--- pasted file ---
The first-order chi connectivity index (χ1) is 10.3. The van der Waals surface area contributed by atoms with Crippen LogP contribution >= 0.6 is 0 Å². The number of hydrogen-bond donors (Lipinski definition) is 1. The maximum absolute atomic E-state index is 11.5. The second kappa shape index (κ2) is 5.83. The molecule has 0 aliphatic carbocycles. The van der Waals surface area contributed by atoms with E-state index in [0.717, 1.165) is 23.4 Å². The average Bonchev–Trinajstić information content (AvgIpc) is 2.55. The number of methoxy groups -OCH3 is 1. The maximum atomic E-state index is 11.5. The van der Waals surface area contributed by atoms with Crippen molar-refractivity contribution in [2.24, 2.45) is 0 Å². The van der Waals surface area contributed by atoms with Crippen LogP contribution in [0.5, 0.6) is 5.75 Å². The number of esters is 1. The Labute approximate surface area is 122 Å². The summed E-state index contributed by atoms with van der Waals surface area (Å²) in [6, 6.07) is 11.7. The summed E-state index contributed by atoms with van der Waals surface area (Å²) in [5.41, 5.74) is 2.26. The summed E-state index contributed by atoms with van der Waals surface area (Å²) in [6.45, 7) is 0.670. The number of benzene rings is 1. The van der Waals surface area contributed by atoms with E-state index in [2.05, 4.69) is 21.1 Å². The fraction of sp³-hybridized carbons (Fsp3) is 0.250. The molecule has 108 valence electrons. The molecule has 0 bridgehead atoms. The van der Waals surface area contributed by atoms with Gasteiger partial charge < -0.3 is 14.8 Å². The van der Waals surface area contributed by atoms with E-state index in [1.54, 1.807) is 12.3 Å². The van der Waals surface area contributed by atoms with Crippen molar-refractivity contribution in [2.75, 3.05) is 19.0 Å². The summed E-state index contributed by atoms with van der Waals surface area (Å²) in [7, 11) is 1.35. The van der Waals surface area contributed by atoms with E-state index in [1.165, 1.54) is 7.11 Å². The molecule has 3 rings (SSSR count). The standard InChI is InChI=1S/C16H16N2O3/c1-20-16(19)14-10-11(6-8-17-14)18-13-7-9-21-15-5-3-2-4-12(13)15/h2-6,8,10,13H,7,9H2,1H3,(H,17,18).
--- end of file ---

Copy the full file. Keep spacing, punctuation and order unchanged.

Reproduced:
The first-order chi connectivity index (χ1) is 10.3. The van der Waals surface area contributed by atoms with Crippen LogP contribution >= 0.6 is 0 Å². The number of hydrogen-bond donors (Lipinski definition) is 1. The maximum absolute atomic E-state index is 11.5. The second kappa shape index (κ2) is 5.83. The molecule has 0 aliphatic carbocycles. The van der Waals surface area contributed by atoms with E-state index in [0.717, 1.165) is 23.4 Å². The average Bonchev–Trinajstić information content (AvgIpc) is 2.55. The number of methoxy groups -OCH3 is 1. The maximum atomic E-state index is 11.5. The van der Waals surface area contributed by atoms with Crippen molar-refractivity contribution in [2.24, 2.45) is 0 Å². The van der Waals surface area contributed by atoms with Crippen LogP contribution in [0.5, 0.6) is 5.75 Å². The number of esters is 1. The Labute approximate surface area is 122 Å². The summed E-state index contributed by atoms with van der Waals surface area (Å²) in [6, 6.07) is 11.7. The summed E-state index contributed by atoms with van der Waals surface area (Å²) in [5.41, 5.74) is 2.26. The summed E-state index contributed by atoms with van der Waals surface area (Å²) in [6.45, 7) is 0.670. The number of benzene rings is 1. The van der Waals surface area contributed by atoms with E-state index in [2.05, 4.69) is 21.1 Å². The fraction of sp³-hybridized carbons (Fsp3) is 0.250. The molecule has 108 valence electrons. The molecule has 0 bridgehead atoms. The van der Waals surface area contributed by atoms with Gasteiger partial charge < -0.3 is 14.8 Å². The van der Waals surface area contributed by atoms with E-state index in [1.54, 1.807) is 12.3 Å². The van der Waals surface area contributed by atoms with Crippen molar-refractivity contribution in [2.75, 3.05) is 19.0 Å². The summed E-state index contributed by atoms with van der Waals surface area (Å²) in [7, 11) is 1.35. The van der Waals surface area contributed by atoms with E-state index in [1.165, 1.54) is 7.11 Å². The molecule has 3 rings (SSSR count). The standard InChI is InChI=1S/C16H16N2O3/c1-20-16(19)14-10-11(6-8-17-14)18-13-7-9-21-15-5-3-2-4-12(13)15/h2-6,8,10,13H,7,9H2,1H3,(H,17,18).